The Duchy of Warsaw was created by Napoleon in July 1807 and was seen by the Poles as a sign of a future restoration of their nation. This, however, was not to be, as the Duchy ceased to be with the fall of the French Empire. Its fate was decided at the Congress of Vienna; the Polish land was once more split between Austria, Prussia and Russia.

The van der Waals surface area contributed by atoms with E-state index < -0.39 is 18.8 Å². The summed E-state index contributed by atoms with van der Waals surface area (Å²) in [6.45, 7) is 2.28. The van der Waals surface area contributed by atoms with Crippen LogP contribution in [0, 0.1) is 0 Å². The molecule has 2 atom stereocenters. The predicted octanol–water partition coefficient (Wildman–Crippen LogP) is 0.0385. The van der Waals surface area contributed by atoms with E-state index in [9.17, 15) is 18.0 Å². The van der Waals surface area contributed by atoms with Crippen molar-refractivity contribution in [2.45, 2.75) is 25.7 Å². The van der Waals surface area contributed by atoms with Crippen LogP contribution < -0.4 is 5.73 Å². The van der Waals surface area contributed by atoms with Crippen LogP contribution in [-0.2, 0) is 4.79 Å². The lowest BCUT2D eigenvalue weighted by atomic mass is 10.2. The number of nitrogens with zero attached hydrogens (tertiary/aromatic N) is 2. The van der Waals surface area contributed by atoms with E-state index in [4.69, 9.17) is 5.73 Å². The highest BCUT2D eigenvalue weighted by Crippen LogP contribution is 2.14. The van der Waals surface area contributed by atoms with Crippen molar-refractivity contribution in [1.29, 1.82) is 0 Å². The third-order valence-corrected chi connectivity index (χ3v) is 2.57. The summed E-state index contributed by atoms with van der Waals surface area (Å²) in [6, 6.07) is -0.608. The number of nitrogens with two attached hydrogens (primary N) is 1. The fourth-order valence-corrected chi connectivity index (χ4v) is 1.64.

By the mid-18th century, Poland (know as the Polish-Lithuanian Commonwealth) was no longer the strong European power it had been in the 17th century. The election of its kings, once decided by the Polish nobles, now took place under the influence of neighbouring powers, particularly Russia. In 1764, as a result of pressure from the Tsarina Catherine II, Stanislas-Augustus Poniatowski was elected king of Poland. At the time, however, he was held to be a weak king, and Poland effectively became a Russian vassal state. In international terms, the territory was no longer master of its own destiny. The philosophy at the time governing European interstate relations was known as the ‘balance of power’. Were one European power to be perceived to have gained in influence (whether by political, financial or territorial gain) with respect to the other countries within the system, it was accepted that those other countries could demand reparation. In this context, the growth of Russia’s power in the course of the Russo-Turkish wars (1768-1774) destabilised international relations, notably for Prussia and Austria. With France and Britain taking a backseat, the two German powers were forced to consider their options should they be forced into the conflict with Russia or what compensation they should receive in return for Russia’s aggrandizement. Russian victories on the Black Sea and the Balkans applied further pressure on Austria and Prussia. Their alliances with Russia, which had been engineered for the earlier conflict, the Seven Years War, no longer served their interests. Austria was not only politically but also strategically threatened and, worse still, could have been forced to join the Turks in a potentially catastrophic war against Russia. Prussia too was faced with having to honour an alliance with Russia which could draw it into a war with Austria. Though militarily stronger than Russia when united, the two German powers were not sure of winning such a campaign, which would certainly be long and draining. Simultaneously, within the Polish-Lithuanian Commonwealth, a civil war driven by Polish nationalists calling themselves the Confederation of Bar destabilised the state, itself already weak as a result of political gerrymandering by Polish nobles, which rendered any national action on the part of the Poles impossible. Frederick the Great of Prussia therefore suggested that the three powers (Russia, Prussia and Austria) nibble off parts of the Polish-Lithuanian Commonwealth to the south, east and west, to allay fears of an eastern European military conflagration.